"Community Police Oversight Commission Urges Pasadena Police Department to Update Firearm Policy"
The Pasadena Police Department (PPD) is facing calls from the Community Police Oversight Commission (CPOC) to update its firearm policy. Specifically, the CPOC is urging the PPD to require reporting and tracking of any intentional pointing of firearms at individuals.
As part of its annual work plan, the CPOC established an ad hoc committee to review and assess the PPD’s Use of Force policy. One of the key priorities of this assessment was to review the policy section related to the pointing of firearms to determine whether the PPD was following best practices.
After working with the independent police auditor and reviewing the policies of other law enforcement agencies in Los Angeles County, the ad hoc committee concluded that the PPD’s current policy fails to adequately address the intentional pointing of firearms.
The ad hoc committee found that the PPD’s current Use of Force policy, which includes guidelines for firearm display, does not consider the intentional pointing of a firearm as a use of force or a reportable action. In contrast, several other LA County agencies have stronger policies that require the reporting of any intentional pointing of a firearm.
The California Commission on Peace Officer Standards and Training’s (POST) Use of Force Standards and Guidelines also states that “any intentional pointing of a firearm at an individual by an officer should be reported.” The National Police Foundation’s independent review of the PPD’s Use of Force policy similarly recommended that the PPD “should document when officers point their firearms at individuals.”
The CPOC believes that the points above warrant a reassessment of this policy and calls on the PPD to update its policy language to require the reporting and tracking of any intentional pointing of a firearm at an individual. The CPOC also requested an update on the PPD’s reassessment and ultimate decision at a future meeting.
The CPOC’s recommendation has not been taken by the PPD to date, and the PPD has not yet indicated whether it will update its policy. This lack of progress has led to concerns that the PPD is not following best practices regarding the use of firearms.
However, some critics argue that requiring the reporting and tracking of intentional firearm pointing would impose an unnecessary burden on law enforcement officers. They argue that in many cases, officers must draw their weapons as a precautionary measure rather than as a response to an actual threat.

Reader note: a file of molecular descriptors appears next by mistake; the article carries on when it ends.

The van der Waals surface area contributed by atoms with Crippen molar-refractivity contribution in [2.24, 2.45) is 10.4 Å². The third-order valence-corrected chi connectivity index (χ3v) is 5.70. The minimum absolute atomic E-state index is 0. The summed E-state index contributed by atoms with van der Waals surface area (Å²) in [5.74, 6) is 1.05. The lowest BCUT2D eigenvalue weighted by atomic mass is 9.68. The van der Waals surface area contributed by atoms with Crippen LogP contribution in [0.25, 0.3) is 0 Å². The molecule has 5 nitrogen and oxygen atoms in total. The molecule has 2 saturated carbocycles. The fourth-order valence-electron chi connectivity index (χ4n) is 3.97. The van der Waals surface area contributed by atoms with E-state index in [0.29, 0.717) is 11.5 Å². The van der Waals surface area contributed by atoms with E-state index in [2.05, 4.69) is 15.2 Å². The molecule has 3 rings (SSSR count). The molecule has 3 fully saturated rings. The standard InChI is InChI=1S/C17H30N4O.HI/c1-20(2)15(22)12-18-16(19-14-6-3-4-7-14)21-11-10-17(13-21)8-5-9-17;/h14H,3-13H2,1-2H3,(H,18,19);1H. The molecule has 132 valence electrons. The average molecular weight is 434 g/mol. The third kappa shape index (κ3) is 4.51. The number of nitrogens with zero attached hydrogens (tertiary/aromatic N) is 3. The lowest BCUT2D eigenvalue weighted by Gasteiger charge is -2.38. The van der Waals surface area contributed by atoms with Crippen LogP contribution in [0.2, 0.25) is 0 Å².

These critics also argue that mandating the reporting and tracking of every instance of firearm pointing could lead to officers hesitating to use necessary force in dangerous situations, or could discourage qualified candidates from joining law enforcement agencies for fear of over-scrutiny.
Others contend that there are already sufficient reporting mechanisms in place for use of force incidents, including the requirement to file incident reports and the use of dash cameras and body cameras.
Despite these concerns, the CPOC argues that requiring the reporting of intentional firearm pointing is a necessary measure to increase transparency and accountability in law enforcement. They point out that other LA County agencies have been able to adopt similar policies without adverse consequences.
Additionally, the CPOC argues that the PPD is obligated to update its policies to align with best practices and recommendations from experts, including the POST and the National Police Foundation.
The PPD has not yet commented on the CPOC’s recommendation or the potential impact of updating its firearm policy. However, the CPOC’s call to action has sparked an important conversation about the appropriate use of force by law enforcement officers and the importance of accountability and transparency in policing.
As the PPD and other law enforcement agencies consider the CPOC’s recommendation and work to update their policies, it is important to balance the need for officer safety with the need to ensure that encounters between police and community members are safe and respectful for all parties involved.